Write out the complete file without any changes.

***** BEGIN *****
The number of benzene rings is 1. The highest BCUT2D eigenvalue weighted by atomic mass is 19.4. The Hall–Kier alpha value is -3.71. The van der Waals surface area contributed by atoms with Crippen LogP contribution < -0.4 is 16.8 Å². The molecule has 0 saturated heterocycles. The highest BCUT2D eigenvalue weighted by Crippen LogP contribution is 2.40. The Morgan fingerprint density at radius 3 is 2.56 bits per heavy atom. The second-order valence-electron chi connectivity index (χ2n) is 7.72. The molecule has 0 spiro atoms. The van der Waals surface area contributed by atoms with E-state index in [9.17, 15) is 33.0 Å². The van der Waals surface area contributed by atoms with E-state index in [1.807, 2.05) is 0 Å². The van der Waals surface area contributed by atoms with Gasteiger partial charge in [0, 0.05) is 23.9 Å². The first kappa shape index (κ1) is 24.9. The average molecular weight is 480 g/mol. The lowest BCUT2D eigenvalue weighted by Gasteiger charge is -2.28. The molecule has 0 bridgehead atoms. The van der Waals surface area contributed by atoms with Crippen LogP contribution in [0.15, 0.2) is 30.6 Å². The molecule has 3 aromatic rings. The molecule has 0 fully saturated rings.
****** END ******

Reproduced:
The number of benzene rings is 1. The highest BCUT2D eigenvalue weighted by atomic mass is 19.4. The Hall–Kier alpha value is -3.71. The van der Waals surface area contributed by atoms with Crippen LogP contribution < -0.4 is 16.8 Å². The molecule has 0 saturated heterocycles. The highest BCUT2D eigenvalue weighted by Crippen LogP contribution is 2.40. The Morgan fingerprint density at radius 3 is 2.56 bits per heavy atom. The second-order valence-electron chi connectivity index (χ2n) is 7.72. The molecule has 0 spiro atoms. The van der Waals surface area contributed by atoms with E-state index in [9.17, 15) is 33.0 Å². The van der Waals surface area contributed by atoms with E-state index in [1.807, 2.05) is 0 Å². The van der Waals surface area contributed by atoms with Gasteiger partial charge in [0, 0.05) is 23.9 Å². The first kappa shape index (κ1) is 24.9. The average molecular weight is 480 g/mol. The lowest BCUT2D eigenvalue weighted by Gasteiger charge is -2.28. The molecule has 0 bridgehead atoms. The van der Waals surface area contributed by atoms with Crippen LogP contribution in [0.15, 0.2) is 30.6 Å². The molecule has 3 aromatic rings. The molecule has 0 fully saturated rings.